The subsequent development of tamoxifen as a useful therapeutic agent was not a corporate priority in the late 1960s and early 1970s. ICI Pharmaceutical Division was not a ‘player' in the cancer therapy community but a series of chance events turned ICI46,474 from a laboratory curiosity into a pioneering medicine over the next 20 years (Jordan, 2003). It is unlikely that this drug development story will ever be repeated, but it now serves as an example of what can be achieved by having close personal relationships between scientists in academia and those in industry. Most importantly, it illustrates how consistent long-term research support for junior faculty can result in a strategy for successful drug development.

The situation in 1972

In April 1972, all the preliminary clinical data on ICI46,474 was reviewed by scientists at ICI Pharmaceuticals Division at Alderley Park, but there was reluctance to pursue the development of the drug as a short-term palliative treatment for breast cancer. Several factors were considered in the decision not to develop ICI46,474. The class of compounds had no patent protection in the United States (this would only be granted in 1985!), there was estimated to be no significant market for a palliative drug that would only be effective for a year in one in three breast cancer patients (at the time the incidence of metastatic breast cancer in the United Kingdom was only a few thousand patients per year), there was no infrastructure at Alderley Park to support a breast cancer program and finally there was no pipeline of compounds to replace ICI46,474 should subsequent studies reveal unacceptable toxicities. Most importantly, it was generally accepted that another endocrine therapy would add almost nothing to the medical armamentarium of breast cancer therapies. Overall, there was little initial enthusiasm for the use of a new antihormonal therapy that benefited a minority of patients for a short period. A review by Lunan & Klopper (1975) stated the situation at the time, but proclaimed the promise of antioestrogens as potential therapeutic agents.

Relatively little has been done to apply the results of animal experiments to humans, but there is now enough evidence to suggest that antioestrogens have a great potential application to human therapy.

A promising approach is to tailor or make particular antioestrogens for specific indications – for example, ovulation induction or antifertility or anticancer. In the antifertility field, it is particularly important that compounds of very low toxicity are sought since they may be inadvertently administered to pregnant women or given for very long periods to some women. As yet, antioestrogens have only been widely applied to the induction of ovulation and even in this field they were introduced on an empirical basis without fully understanding their mechanism of action. Now that we realize how they work, it is possible by animal experimentation, to determine what the effect of a particular modification of, for example, the triphenylethylene molecule is on a specific oestrogen activity such as nidation of the ovum. There are many applications for compounds capable of counteracting particular biological effects of oestrogen; seen in this light, antioestrogens carry a hopeful promise (Lunan & Klopper, 1975).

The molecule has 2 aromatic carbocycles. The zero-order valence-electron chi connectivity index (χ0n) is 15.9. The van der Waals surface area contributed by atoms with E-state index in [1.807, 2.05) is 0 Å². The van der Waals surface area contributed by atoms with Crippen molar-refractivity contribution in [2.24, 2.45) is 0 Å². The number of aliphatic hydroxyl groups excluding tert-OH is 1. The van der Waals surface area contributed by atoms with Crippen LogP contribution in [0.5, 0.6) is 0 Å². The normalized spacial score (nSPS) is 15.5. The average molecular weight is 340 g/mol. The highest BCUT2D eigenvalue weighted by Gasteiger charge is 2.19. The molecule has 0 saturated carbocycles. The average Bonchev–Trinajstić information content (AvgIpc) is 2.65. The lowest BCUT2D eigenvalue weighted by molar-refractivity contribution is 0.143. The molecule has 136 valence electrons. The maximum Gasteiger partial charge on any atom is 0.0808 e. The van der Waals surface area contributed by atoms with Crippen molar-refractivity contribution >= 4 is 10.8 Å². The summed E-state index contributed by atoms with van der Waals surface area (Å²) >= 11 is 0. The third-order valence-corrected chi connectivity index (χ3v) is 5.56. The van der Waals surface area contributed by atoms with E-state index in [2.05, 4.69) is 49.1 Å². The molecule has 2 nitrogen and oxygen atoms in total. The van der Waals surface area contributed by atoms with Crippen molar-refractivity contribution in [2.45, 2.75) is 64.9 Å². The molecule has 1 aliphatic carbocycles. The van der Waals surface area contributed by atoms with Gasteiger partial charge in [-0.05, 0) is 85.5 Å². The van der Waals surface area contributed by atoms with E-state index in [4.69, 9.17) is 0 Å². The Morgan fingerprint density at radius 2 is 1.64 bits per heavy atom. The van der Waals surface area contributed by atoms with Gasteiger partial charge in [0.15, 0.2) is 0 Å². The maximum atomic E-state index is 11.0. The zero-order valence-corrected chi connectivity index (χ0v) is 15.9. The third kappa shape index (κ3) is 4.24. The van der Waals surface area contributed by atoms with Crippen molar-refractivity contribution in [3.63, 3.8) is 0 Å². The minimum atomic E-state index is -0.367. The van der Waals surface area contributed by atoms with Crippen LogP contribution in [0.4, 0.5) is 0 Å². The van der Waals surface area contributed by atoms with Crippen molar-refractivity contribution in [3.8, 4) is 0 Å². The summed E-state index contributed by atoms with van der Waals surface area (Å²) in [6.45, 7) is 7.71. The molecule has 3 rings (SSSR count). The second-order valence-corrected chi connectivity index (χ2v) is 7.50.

Much early work on the interaction of antioestrogens with the mouse and rat OER was conducted by Dr Lars Terenius of the Department of Pharmacology in Lund, Sweden (Terenius, 1971a). He demonstrated that MER-25 and the antioestrogen U-11,100A (nafoxidine) had antitumour activity in the dimethylbenzanthracene (DMBA)-induced rat mammary carcinoma model (Terenius, 1971b, 1971c). However, nafoxidine was subsequently found to be far too toxic for general clinical use (Jordan, 2003). A preliminary study of ICI46,474 for the treatment of breast cancer in postmenopausal patients showed the same efficacy, but an improved side effect profile compared with standard high-dose oestrogens or androgens (Cole et al., 1971). The scene was set to reinvent ICI46,474 from its origins as an unsuccessful contraceptive to become a drug with ubiquitous targeted applications for the treatment of all stages of breast cancer and as a vanguard medicine for the prevention of the hormone responsive breast cancer.